Hey ya’ll! This blog post is meant to accompany the latest podcast episode on on the philosophies and rituals related to death from around the world. Check that out to supplement this reading so you can be part of the whole conversation!
“The days are long but the years are short.” – Paul Kalanithi, When Breath Becomes Air
I hopped off the bus, watching my breath billow out in a crystalline puff in the frosty morning air as I walked the three blocks to work. We are having a sunny winter day in Seattle and as I stare out on Fourth Avenue from my office window on the 20th floor, I have a Franciscan “blue sky faith”. I also feel a tad vampiric in the true Seattleite kind of way because it takes an uncomfortable amount of time for my eyes and brains to adjust to the brightness of the sun (Hisssss).
On days like this it’s easy to understand why the ancients worshipped the sun. Why the flowers still do.
Some days, light is harder to find. Those are the days that you have to dig deep inside yourself for it, to conjure a patronus of sorts. Those are the days that make me believe that we are truly made of star stuff. Humans seem to have an absurd amount of hope in the face of absurdity. The universe is cold, but our blood beats warm. Space has no sound, but here on earth, we make music. Here, we dance. Sure, my existentialist mind believes that all things tend towards entropy, there may not be some overarching meaning and we are all here by chance and could be gone as easy, but my artistic soul relishes sifting through the chaos anyway. There is magic in the madness.
Of course I know I am about to begin a tedious day of reviewing invoices and processing timesheets and outgoing bills for my law firm. I am also trying to schedule time with friends. Make sure my parent’s prescriptions are getting filled. Working on podcast research. Staying caught up with the news. Practicing sketching. Eating if the chance presents itself. And trying not to get a headache when thinking about the fact that when I got my English degree, I never would have believed I would be spending so much time entering numbers into a computer. Sure, I have side hustles, dreams of “making it” as a writer, creator, artist. Somewhere, somehow, it’s all supposed to click together one day, right? But I look up at my wall of photos and smiling back at me are my friends and family. And me. Me smiling, in Rome, in London, at the beach, at home with my dog. I see my life smiling back. Not photographed are the painful memories in between these framed moments. But they are present in their absence, somehow. There would be no joy without the sorrow. The joy is in the striving. We are all Sisyphus pushing our own boulders of ambition up the hill. It may seem glib, to think you always have to stay hungry for the next thing, never satisfied. But, how unnerving is it on the days when you lose your appetite? Aren’t those the days you start to feel sick? Hunger is good. It means you’re still striving to fill yourself up with something. You just have to be careful of what you fill yourself up with and how.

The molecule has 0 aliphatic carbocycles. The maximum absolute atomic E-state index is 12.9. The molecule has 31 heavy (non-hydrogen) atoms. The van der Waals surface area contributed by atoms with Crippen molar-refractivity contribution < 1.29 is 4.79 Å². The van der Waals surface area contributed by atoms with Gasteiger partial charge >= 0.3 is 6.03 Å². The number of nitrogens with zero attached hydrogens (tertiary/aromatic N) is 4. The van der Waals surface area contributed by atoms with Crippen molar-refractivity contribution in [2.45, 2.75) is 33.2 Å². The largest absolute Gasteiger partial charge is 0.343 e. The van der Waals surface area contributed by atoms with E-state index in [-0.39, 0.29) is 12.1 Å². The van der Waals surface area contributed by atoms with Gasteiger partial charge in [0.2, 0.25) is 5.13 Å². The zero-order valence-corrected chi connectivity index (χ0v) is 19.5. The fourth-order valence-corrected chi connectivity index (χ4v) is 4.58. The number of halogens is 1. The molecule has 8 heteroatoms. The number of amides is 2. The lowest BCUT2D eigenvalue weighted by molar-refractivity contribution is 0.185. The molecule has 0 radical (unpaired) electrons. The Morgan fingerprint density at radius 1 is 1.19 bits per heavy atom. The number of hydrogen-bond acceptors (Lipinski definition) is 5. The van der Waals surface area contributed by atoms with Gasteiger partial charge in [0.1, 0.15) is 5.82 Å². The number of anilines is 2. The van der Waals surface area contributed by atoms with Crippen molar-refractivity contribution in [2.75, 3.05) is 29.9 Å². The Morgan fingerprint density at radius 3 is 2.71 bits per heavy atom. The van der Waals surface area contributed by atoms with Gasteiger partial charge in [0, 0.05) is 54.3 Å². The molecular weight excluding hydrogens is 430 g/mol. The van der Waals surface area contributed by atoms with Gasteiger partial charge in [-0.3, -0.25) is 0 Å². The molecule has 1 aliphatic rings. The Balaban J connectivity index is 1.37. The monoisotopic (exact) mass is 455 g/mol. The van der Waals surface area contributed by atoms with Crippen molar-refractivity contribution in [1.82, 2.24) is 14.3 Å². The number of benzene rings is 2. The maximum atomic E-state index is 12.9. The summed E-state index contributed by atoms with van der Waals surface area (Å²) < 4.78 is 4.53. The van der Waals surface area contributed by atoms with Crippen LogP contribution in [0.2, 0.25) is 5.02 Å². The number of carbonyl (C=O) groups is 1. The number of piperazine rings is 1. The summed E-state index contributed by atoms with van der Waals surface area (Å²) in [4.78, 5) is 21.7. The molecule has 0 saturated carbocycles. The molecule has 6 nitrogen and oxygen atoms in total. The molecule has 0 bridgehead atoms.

If you listened to the latest Hard Kaur Perspectives episode “We’re Dying to Tell You”, then you heard me and Anu discuss how we came to be aware of death.